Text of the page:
Herbert Henck JOHN CAGE Sonatas and Interludes HERBERT HENCK Festeburger Fantasien

“As well as being a superb technician,” wrote The Guardian last year, “Herbert Henck always puts together his discs with great thoughtfulness.” Viewed collectively, Herbert Henck’s recordings for ECM have added up to portrait gallery of some of the most fiercely independent spirits of 20th century music: the Spanish Mompou, whose “voice of silence” was inspired by St John of the Cross; the Russian Mosolov who found poetry in the hammerings of the iron foundry; the French composer Barraqué, whose massively complex Piano Sonata has defied all but the most gifted contemporary interpreters; the German composer Hans Otte, whose “Das Buch der Klänge” proposed “a new consciousness of sounds”; and, on “Piano Music” a double-portrait of two American mavericks, Conlon Nancarrow and George Antheil, whose music drew influence from early jazz and ragtime and the soundscape of the machine age.
“Locations”, however, gives the most complete indication of Henck’s musical range thus far. Although he is heard once again as a nonpareil interpreter of modern music – turning his attention to that “inventor of genius” (to quote Schoenberg), John Cage – he also appears as a most convincing improviser. And more than this, he shows his listeners how these aspects of his artistry are integrated, and how one impacts upon the other.
Disc One of this 2-CD set is devoted to an impeccable and creative account of John Cage’s seminally important “Sonatas and Interludes for Prepared  Piano”. Written in 1946-48,the “Sonatas and Interludes” revolutionized piano music, in several ways. First of all, there was the transformation of the sound. As “prepared” by Cage, with screws and bolts and erasers, the piano offered a vast range of new timbres, taking on the sonorities of a percussion orchestra – its shimmering gong-like sounds suggested the Gamelan ensembles of Indonesia. The new colours reflected an interest in oriental philosophy and also in what Cage called “considered improvisation”.
“Sonatas and Interludes” remains one of the most attractive of Cage’s early works, its character profoundly meditative. At the time, Cage subscribed to the Indian definition of the purpose of music, “to quiet the mind and render it susceptible to divine influence.” He went further: this music was “an attempt to express the ‘permanent’ emotions of Indian tradition: the heroic, the erotic, the wondrous, the mirthful, sorrow, fear, anger, the odious and their common tendency toward tranquillity.” His work for prepared piano anticipates the music of the music of the Minimalists of two decades later. It is pattern music, gentle pulse music, and it opens doors to music beyond Western art music. At the same time, as Cage scholar Richard Kostelanetz once noted, in its insinuating  prettiness it also has qualities in common with the music of Erik Satie, one of Cage’s formative enthusiasms.
On Disc Two, Henck offers two “freestyle extensions” of his work with composed music. His two sets of “Fantasies” are improvisations taped immediately after his recordings of Cage and of Mompou. Henck: “Though there were some good practical reasons for this, it also released me from the somewhat contradictory undertaking of having to be spontaneous and inventive on command, in other words at fixed times on predetermined days. The improvisatory ‘addenda’ relieved the tension and, in my opinion, benefited the preceding interpretations, with what might be termed the ‘school figures’ being followed by a ‘freestyle’ section offering greater and different freedom.”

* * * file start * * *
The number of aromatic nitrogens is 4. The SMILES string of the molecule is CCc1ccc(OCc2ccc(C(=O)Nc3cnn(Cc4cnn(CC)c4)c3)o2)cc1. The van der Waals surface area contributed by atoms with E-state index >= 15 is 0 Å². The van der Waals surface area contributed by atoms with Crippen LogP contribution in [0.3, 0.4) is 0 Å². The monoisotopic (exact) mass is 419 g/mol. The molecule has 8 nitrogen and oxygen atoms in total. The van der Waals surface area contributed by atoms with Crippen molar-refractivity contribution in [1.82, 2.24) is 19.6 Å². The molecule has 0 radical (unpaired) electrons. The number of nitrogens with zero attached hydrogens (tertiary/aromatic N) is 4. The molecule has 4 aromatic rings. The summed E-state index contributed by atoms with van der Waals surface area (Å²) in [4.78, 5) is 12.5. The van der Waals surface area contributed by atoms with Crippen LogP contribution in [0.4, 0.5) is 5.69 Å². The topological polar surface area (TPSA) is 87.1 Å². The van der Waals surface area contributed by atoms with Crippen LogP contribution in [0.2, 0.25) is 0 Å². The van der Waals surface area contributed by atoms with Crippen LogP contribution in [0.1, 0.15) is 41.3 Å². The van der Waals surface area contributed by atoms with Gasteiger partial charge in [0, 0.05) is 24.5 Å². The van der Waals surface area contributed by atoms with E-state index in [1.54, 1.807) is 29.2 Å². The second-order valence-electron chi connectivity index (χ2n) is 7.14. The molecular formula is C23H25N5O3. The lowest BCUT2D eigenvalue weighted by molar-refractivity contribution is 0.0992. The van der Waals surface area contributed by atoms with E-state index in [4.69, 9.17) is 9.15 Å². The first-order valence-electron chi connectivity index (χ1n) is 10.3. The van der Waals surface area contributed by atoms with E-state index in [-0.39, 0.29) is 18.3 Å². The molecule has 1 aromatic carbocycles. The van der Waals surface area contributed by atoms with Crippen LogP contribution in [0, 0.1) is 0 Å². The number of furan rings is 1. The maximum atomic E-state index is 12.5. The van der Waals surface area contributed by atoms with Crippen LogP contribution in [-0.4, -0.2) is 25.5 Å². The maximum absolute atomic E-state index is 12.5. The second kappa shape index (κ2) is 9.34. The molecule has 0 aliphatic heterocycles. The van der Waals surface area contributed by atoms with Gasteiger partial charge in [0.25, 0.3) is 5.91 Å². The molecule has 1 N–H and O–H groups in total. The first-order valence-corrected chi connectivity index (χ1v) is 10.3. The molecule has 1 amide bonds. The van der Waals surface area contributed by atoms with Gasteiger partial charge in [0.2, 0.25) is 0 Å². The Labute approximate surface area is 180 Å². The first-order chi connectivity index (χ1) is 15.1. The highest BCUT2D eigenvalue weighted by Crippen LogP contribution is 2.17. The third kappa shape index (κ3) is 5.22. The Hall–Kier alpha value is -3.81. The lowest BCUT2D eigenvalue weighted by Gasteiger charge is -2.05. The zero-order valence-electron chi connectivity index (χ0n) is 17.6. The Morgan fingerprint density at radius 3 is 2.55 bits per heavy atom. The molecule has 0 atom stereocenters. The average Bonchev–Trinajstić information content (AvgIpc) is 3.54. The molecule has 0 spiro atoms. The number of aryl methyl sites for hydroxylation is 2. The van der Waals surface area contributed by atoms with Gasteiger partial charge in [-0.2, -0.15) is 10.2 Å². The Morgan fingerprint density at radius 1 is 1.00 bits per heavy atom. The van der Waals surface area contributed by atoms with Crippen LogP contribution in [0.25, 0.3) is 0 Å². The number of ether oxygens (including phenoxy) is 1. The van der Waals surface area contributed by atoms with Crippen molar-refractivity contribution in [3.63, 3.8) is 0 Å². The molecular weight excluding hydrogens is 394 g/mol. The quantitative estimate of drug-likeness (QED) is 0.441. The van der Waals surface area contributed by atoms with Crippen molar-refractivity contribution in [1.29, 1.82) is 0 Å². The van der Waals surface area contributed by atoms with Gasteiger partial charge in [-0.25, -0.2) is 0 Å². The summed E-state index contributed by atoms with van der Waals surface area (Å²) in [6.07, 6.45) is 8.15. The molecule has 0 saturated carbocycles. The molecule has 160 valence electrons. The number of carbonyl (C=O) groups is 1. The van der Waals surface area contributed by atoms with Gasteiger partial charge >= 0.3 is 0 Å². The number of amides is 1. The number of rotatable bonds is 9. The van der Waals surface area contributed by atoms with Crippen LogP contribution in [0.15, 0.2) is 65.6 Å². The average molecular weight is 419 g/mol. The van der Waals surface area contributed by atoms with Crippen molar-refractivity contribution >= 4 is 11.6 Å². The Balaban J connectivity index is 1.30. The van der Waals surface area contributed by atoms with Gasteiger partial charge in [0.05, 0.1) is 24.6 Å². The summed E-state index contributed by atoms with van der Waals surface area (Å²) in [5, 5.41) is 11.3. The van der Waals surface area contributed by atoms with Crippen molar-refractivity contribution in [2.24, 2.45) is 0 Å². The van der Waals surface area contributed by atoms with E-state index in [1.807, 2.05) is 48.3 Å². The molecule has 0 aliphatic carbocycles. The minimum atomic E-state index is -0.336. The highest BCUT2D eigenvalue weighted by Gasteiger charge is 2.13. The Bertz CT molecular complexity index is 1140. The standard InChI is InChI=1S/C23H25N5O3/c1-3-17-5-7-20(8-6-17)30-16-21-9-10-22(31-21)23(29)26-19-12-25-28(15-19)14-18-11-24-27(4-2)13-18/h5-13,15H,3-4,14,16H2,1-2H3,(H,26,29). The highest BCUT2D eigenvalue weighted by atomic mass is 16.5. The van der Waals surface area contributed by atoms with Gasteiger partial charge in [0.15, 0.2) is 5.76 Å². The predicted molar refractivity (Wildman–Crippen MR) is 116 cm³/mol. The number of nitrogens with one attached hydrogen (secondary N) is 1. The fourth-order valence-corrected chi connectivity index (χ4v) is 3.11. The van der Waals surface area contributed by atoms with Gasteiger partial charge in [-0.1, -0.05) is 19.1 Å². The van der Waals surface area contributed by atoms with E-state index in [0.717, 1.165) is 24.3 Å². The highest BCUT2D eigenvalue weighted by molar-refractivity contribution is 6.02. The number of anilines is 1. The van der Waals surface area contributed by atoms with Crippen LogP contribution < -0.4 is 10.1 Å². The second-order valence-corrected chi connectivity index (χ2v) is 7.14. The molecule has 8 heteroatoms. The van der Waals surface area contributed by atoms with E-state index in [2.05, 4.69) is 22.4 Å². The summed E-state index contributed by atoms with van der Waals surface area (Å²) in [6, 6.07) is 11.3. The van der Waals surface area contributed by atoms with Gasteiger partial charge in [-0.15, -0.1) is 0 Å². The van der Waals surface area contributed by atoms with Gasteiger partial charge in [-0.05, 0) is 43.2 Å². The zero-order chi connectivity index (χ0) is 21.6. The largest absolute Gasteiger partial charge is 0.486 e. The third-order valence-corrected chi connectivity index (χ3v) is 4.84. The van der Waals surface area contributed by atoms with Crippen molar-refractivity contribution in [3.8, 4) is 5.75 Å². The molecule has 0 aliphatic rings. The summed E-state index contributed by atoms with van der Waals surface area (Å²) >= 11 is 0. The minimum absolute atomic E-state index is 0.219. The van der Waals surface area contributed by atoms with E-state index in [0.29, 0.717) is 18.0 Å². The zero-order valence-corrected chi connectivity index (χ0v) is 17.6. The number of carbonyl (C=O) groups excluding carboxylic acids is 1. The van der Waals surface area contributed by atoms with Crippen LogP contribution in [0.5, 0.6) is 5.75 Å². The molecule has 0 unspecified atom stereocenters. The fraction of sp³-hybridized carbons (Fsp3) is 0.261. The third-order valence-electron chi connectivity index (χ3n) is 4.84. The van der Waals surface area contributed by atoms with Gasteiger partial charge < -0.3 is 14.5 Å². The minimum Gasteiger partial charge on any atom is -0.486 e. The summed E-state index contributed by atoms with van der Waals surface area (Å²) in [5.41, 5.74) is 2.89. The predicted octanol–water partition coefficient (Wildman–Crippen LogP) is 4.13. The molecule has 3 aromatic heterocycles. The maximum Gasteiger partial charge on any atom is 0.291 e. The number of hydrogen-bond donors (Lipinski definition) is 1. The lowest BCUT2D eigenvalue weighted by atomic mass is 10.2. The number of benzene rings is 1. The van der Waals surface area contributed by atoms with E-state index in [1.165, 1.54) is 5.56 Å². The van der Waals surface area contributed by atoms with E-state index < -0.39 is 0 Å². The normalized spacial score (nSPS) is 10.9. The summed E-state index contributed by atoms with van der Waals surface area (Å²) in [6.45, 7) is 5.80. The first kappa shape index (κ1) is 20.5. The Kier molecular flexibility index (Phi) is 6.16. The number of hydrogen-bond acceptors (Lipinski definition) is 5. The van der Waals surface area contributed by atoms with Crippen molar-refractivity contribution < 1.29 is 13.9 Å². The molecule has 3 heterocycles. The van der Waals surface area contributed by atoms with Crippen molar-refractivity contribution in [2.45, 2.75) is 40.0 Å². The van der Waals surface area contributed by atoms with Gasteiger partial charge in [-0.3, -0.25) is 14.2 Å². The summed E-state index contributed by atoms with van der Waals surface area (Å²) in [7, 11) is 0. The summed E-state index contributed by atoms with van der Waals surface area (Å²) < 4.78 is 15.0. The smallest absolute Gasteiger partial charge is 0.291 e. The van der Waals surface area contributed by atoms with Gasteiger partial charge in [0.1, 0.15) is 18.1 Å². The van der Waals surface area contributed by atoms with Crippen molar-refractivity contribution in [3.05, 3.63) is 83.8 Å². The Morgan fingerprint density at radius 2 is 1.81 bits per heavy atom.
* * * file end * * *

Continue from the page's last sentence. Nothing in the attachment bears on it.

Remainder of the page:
Both cycles were recorded in the Evangelische Festeburgkirche in Preungesheim, a district of Frankfurt am Main.
 “The piano preparations were based on the requirements of Cage’s ‘Sonatas and Interludes’, which I had played shortly before. But unlike Cage, who did not use all the keys and also left certain notes unprepared, I wanted to modify the timbre of all the strings. For the higher registers I used screws and bolts of various sizes, for the copper-wound bass strings, mainly small rubber wedges. The metal preparations, which tended to produce sounds ranging from (cow)bell- and xylophone-like chiming to the occasional slight jangling, frequently obscured the original pitches. On the other hand, the rubber preparations inserted close to the end of the strings left the original pitches largely intact, changing only the timbre and duration of the notes. As in Cage, the prepared pitches were microtonally out of tune, producing unexpectedly shimmering, vibrating, sometimes even distinctly pulsating timbres. Even if the tone colours themselves were predetermined, they were not deployed according to a fixed plan; like so much else, they arose in the course of play, out of a sudden idea and spontaneous decision.”
A feature shared by the two series of improvisations is their use of glissando at extremely high speed. This is particularly prominent in the second duo of the first series, which also belongs to a set of glissando studies begun in 1990.
Herbert Henck has been playing improvised music for almost four decades. “Locations” is the first of his ECM recordings to include his improvisations. “I gained access to the field on my own, “ he says in his liner notes, “through the sheer joy of music and my delight in the opportunity to invent piano sonorities and deploy them according to my judgement, not to mention my need to communicate an emotional message in my own artistic medium.” (ECM Records)

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